The role of packaging is also shifting. From a presale to post sale role and switching channels. Packaging is no longer just there to attract the customer to take it off the shelf or protect the product during shipping. It’s also an opportunity to engage consumer and heighten the product experience. We also need to make sure that our packaging imagery is now optimized for digital and specifically mobile platforms, so that product features and differences are easily viewable on mobile devices.
Challenge – With packaging now moving to a post-sale role are you leveraging this opportunity to engage with your customer or elevating the product experience for them?
On the business front we have also seen a large shift in our sales channels. In a US Marketeer study, more than half of US B2B marketers said that in-person events and tradeshows were the most effective channel for driving conversions. These events are now cancelled and until we see restrictions lifted will not be an option for us. On top of that we cannot guarantee how many of these we return for us to fall back on in the future. We have also seen the demise of the standard business meeting, workshop or seminar. In fact, all traditional elements of doing business face to face have disappeared overnight. This leaves us with the huge undertaking of re-envisioning our entire sales strategy and building the future funnel from scratch.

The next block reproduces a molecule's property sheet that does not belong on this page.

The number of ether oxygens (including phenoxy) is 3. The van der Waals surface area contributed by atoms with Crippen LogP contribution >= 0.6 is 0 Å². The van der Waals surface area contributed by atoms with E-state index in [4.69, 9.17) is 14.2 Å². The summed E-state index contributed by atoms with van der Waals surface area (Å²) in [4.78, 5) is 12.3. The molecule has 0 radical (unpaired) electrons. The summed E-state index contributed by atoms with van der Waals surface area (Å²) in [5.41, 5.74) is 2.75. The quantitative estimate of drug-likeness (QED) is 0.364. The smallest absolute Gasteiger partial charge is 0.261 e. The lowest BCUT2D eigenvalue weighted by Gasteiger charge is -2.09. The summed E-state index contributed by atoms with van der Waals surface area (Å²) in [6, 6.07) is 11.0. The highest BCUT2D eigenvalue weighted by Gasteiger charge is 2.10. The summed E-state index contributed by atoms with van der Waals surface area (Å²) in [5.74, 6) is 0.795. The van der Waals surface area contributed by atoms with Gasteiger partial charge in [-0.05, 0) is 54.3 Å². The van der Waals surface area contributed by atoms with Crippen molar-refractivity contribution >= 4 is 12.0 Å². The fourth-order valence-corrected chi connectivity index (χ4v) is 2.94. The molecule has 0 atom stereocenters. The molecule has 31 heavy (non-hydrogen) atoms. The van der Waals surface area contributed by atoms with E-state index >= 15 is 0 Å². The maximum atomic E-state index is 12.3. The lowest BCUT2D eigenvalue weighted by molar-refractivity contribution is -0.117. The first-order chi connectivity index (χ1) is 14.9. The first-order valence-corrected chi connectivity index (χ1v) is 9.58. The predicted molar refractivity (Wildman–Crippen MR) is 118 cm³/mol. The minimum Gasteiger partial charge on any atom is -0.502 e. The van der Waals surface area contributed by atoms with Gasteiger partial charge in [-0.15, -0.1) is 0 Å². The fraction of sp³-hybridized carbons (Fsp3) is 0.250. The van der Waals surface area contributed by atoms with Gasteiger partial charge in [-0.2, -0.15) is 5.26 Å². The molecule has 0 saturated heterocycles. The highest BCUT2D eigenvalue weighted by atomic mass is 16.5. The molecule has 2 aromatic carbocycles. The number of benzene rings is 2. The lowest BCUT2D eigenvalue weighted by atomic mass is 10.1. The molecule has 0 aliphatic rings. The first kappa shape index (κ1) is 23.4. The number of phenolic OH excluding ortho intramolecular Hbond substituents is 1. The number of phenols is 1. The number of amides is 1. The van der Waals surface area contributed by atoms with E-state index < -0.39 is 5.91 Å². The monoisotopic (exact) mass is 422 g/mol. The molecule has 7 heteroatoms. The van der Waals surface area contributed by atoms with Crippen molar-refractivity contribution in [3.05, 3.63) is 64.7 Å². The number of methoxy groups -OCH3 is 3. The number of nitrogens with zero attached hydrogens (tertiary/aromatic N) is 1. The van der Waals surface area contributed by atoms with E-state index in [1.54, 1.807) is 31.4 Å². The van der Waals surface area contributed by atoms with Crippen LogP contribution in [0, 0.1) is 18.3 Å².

Challenge – Are you nimble enough to move away from your in person or event strategy? Can you pivot to produce digital content or engagements that can still influence the intended audience.
So my 5 key opportunities in the COVID-19 are:
1, Re-envision your customer communication strategy and the profiles that you are targeting with messaging based on fewer but more essential data points. This will allow you to engage more authentically and to a larger customer base.
2 – Look at your end to end customer journey and find ways in which you can remove friction or contact areas. Allowing you to continue to do business with you customer base, but also in the future taking a large step to an improved and efficient experience for your customer.
3 – How does your product or service work within these new customer channel preferences? Also how are you communicating these changes to your customers based on their new reality?
4 – Move your sales and business to a contactless online experience. For our businesses to survive we have to be looking at redesigning the sales funnel to convert in a physical contactless way.
5 – Build your communication strategy to be community focused, empathetic and delivered though consumer preferred channels.